They don’t like to use the word “”crash”” at DaimlerChrysler, but the car manufacturer is hoping that recently deployed HP workstations won’t break down due to a glitch in Intel’s Itanium 2 processor.
The Chrysler Group, one of the auto maker’s business units, announced this week that it has migrated part of its high-performance computing centres in Michigan and Detroit to a cluster comprised of HP’s Workstation zx6000 with HP-UX in a rack-mount configuration running MSC. Software’s Virtual Product Development software. Though everything has been running smoothly since it was installed late March, the company’s high-performance computing manager, John Picklo, said there are still concerns the hardware contains Itaniums that Intel has confirmed have an electrical problem.
“”We are still in discussions with them. We don’t yet know if we’re affected by this,”” he said. “”We’re confident that between them they will very quickly get us some answers in regard to whether that problem exists in any of the systems we have.””
Intel has said the Itanium 2 glitch affects 900 MHz and 1 GHz versions of the chip but not the forthcoming Itanium 6M, code-named Madison. That processor is expected later this year.
Nathan Brookwood, a processor analyst with Insight 64, said even if customers like the Chrysler Group are affected, they would likely receive an upgrade to Madison at little or no charge once it is available.
“”An awful lot of folks that were looking at Itanium and thinking about Madison are holding off on their orders anyway — that glitch didn’t affect them,”” he said.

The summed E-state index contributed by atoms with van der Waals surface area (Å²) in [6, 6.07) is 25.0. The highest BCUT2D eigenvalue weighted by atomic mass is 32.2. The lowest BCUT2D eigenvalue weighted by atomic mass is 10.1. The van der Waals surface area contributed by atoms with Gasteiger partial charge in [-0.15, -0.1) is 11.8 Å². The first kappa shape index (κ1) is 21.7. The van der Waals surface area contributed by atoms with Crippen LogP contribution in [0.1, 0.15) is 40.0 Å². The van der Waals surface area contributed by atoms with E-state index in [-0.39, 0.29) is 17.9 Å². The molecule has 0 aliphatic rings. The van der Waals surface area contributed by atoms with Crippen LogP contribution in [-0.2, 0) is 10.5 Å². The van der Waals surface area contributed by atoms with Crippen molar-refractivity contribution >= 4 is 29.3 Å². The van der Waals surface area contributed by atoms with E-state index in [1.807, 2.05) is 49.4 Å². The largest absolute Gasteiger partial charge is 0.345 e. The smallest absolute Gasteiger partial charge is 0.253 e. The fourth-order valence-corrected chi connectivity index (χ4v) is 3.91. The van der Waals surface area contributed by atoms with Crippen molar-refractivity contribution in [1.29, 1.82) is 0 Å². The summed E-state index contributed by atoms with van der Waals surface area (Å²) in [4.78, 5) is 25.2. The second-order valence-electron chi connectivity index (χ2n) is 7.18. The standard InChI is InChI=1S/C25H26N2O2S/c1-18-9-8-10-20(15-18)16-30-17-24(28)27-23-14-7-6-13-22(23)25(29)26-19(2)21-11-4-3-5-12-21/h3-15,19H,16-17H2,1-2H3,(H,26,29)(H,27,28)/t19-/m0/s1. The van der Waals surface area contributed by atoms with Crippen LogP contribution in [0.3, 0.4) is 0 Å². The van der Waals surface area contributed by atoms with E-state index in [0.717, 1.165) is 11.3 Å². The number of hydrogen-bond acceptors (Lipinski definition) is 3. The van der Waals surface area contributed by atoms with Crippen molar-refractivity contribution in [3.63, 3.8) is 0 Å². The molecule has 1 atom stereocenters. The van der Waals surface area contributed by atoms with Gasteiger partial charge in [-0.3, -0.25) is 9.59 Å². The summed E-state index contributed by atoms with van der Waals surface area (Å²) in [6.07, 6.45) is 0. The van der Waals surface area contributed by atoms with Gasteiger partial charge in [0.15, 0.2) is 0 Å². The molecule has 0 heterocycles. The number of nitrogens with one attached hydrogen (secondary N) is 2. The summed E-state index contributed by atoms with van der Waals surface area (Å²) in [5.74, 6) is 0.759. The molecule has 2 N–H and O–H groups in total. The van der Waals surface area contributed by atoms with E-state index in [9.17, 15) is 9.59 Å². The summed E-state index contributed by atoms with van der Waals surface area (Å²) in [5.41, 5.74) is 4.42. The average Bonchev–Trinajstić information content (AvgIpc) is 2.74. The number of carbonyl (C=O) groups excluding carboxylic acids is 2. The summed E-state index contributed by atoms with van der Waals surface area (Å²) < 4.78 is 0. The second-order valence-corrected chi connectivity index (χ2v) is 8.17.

Picklo said Chrysler is using the Itanium 2-based systems for the most resource-intensive type of simulations it conducts. Besides fluid dynamics and crash tests (or as Chrysler likes to call them, “”impact simulation””), the company puts each of its designs through a series of noise vibration and harshness tests. Variables in these simulations could include, for example, how much noise is transferred into the vehicle when a car drives over tar strips on the highway, Picklo said.
The noise simulations are highly complex because they involve the entire vehicle in a model, which has to be broken down in Lego-like blocks in order to get accurate results. “”That’s a lot of data points,”” he said.
The Chrysler Group chose Itanium 2 based on its price-performance potential, said Picklo. Though design cycles might not happen more quickly, some of the time saved through improved performance could allow for more simulations, and thereby improved vehicles. Along with computer simulations, Chrysler performs physical tests as well, but Picklo said these tests are looked at differently today when the results are compared with that of the workstations.
“”In the old days, we were kind of happy if it was close,”” he said. “”Now what we’re finding is, if we do a physical test and the test doesn’t match the simulation results, we try to figure out what went wrong on the physical test. We figure it must be a mistake on the physical thing because the simulations have gotten so good.””
Brookwood said that while Itanium was making inroads in the high-performance computing space, the chip may eventually migrate into the more classic data processing and enterprise-type environments. Software tools like database applications are only now becoming available on Itanium, he added.